whit? >> steve, our thanks to you again. let's get right to abc's chief legal analyst dan abrams. and dan, two of the defendants, greg mcmichael and william bryan, were not found guilty of malice murder. but travis mcmichael was. could you explain those differences between the verdicts? >> yeah, the jurors basically assigned slightly different blame to the different defendants. travis mcmichael not only chased down ahmaud arbery, but he also was the one who shot and killed him. he was convicted of all the charges including the highest, malice murder. greg mcmichael, his dad, who was involved in chasing down arbery, came armed but didn't end up shooting him, was not convicted of that single count of malice murder, but of all the rest, including all the felony murder changes. and william bryan, the friend who was behind them, convicted of all the felony murder charges except for one, because apparently the jurors didn't believe that he was specifically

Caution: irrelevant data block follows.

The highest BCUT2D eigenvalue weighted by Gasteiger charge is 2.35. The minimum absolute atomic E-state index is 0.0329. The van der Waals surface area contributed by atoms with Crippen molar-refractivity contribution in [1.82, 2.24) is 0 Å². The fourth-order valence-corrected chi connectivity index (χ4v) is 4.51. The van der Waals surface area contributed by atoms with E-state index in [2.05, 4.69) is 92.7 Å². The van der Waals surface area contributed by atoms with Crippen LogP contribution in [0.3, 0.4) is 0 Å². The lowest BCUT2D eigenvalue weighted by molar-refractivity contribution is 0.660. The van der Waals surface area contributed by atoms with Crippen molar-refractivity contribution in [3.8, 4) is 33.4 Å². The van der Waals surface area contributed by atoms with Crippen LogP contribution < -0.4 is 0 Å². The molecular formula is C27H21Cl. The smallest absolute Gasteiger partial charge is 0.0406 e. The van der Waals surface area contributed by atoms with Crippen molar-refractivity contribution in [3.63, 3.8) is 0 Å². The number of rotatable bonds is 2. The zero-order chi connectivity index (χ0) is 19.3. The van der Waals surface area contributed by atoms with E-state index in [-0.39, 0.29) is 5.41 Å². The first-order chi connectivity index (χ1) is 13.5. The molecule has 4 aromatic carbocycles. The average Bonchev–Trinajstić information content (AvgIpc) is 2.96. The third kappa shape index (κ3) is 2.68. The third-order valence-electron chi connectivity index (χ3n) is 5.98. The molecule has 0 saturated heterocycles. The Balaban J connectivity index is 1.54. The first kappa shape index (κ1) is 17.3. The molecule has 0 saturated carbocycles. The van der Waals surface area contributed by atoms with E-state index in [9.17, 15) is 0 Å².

responsible for an aggravated assault involving the shotgun. >> and dan, the legal issues are not over for these three men. they are back in court early next year. >> right. federal civil rights charges and that case will begin next year. an entirely different trial for these three men. >> all right, dan, thank you so much. we appreciate it. more to come on this. and be sure to tune into a special "20/20" friday night, "nowhere to run: the ahmaud arbery story." an in depth look at this significant and high profile case. that's 9:00 p.m. eastern, right here on abc. we turn now to the other major headlines we're following this wednesday night. americans on the move for the thanksgiving holiday. nearly as many as before the pandemic. more than 48 million people expected to drive. a look here at the new jersey turnpike this afternoon. more than 4 million expected to take to the skies, as well. long lines at the miami airport. but this week, travelers are also confronting the highest gas prices in years and covid rules at the airports.